[description from B&N]
When her grandfather dies, Tamar inherits a box containing a series of clues and coded messages. Out of the past, another Tamar emerges, a man involved in the terrifying world of resistance fighters in Nazi-occupied Holland half a century before. His story is one of passionate love, jealousy, and tragedy set against the daily fear and casual horror of the Second World War -- and unraveling it is about to transform Tamar’s life forever.
I love WWII books. Give me a good one and I'm happy. Give me good one about people in the resistance, such as this book, and I'm very happy.
I can definitely see why this novel won the Carnegie Medal (other winners include C.S. Lewis, Philip Pullman, and Terry Pratchett). The characters were believable, the plot was exciting, and alternating sections of the past and present gave the book suspense and a little mystery.
On the hardcover version of the novel, the cover says "a novel of espionage, passion, and betrayal." It definitely does not lie. The espionage part was the most present in the novel and it made things really exciting. There were all sorts of codes and code names and lies and lying to Nazis and a bunch of other awesome things. It all added up to make a suspenseful plot.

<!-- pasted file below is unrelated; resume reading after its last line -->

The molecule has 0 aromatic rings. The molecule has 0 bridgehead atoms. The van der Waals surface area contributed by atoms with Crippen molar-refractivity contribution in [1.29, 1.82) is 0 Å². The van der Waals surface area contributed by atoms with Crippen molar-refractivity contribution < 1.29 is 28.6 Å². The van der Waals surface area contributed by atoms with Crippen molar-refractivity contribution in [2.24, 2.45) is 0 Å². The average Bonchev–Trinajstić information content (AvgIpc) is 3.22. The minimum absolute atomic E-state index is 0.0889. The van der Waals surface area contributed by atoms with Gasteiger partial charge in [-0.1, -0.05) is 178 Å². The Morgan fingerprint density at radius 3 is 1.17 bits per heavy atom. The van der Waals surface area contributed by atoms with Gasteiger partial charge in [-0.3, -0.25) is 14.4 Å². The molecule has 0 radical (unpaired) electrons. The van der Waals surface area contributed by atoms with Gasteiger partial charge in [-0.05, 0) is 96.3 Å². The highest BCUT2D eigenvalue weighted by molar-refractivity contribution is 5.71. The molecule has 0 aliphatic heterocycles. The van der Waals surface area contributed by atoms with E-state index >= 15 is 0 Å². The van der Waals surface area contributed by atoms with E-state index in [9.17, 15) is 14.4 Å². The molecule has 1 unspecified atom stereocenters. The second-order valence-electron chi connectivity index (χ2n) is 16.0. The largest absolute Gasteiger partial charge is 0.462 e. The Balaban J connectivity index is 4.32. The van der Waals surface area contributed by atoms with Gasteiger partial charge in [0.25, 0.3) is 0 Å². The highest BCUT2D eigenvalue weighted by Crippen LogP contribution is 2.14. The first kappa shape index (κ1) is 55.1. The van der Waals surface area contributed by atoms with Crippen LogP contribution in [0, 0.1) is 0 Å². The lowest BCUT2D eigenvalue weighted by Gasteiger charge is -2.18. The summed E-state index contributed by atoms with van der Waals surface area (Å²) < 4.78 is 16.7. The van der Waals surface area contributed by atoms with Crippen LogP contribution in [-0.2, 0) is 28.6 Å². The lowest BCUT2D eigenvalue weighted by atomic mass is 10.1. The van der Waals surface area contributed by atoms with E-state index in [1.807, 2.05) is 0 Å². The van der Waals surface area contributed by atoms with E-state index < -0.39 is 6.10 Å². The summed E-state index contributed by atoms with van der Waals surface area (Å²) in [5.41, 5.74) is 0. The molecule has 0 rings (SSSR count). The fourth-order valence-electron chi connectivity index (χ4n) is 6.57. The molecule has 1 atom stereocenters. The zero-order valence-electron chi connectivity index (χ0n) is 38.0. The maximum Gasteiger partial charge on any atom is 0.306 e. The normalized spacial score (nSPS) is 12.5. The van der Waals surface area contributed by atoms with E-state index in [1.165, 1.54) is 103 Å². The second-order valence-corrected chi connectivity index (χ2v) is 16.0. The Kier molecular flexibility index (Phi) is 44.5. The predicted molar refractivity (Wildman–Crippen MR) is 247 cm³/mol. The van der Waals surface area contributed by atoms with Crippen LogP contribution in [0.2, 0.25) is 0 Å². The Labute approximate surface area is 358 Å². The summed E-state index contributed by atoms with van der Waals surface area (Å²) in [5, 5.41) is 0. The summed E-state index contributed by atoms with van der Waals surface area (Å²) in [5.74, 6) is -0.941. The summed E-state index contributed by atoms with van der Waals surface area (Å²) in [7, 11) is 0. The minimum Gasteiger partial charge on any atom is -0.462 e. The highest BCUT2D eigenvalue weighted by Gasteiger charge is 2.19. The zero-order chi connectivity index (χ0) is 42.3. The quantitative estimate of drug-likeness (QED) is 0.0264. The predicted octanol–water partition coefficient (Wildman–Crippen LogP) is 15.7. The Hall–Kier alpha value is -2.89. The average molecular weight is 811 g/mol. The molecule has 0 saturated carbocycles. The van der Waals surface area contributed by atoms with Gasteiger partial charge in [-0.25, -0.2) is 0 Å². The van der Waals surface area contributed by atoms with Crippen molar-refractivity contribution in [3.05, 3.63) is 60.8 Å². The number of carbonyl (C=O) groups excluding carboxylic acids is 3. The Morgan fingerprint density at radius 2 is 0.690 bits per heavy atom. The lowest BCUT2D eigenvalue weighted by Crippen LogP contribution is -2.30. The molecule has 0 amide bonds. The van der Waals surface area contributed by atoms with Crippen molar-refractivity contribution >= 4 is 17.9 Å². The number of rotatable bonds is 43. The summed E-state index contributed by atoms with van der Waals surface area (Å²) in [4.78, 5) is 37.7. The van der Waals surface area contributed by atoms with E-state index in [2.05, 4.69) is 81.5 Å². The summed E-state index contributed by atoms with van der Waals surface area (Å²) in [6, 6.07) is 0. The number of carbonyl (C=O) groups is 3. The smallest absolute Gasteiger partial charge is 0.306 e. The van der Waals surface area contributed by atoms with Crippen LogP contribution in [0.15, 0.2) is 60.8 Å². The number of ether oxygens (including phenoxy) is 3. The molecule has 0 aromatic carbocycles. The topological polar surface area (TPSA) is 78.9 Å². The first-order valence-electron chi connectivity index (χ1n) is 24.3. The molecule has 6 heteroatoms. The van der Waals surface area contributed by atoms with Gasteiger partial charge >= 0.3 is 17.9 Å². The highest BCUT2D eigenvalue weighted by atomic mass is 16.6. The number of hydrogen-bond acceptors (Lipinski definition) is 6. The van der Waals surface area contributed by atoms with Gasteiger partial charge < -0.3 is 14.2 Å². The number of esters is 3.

There was definitely passion in the book too. It definitely has passion. There's this love triangle that's not really a love triangle, because the one guy in the triangle really has no chance.
And betrayal. Oh yes, there is betrayal. A betrayal that revealed something that makes me want to punch one of the characters repeatedly.
The only thing I didn't really like was how the parts in the present weren't that long. They were just thrown in at the good parts of the past and went kind of fast. They were still good though, they just were thrown in and went too fast.
I think this was a wonderful novel that I recommend especially to lovers of WWII novels.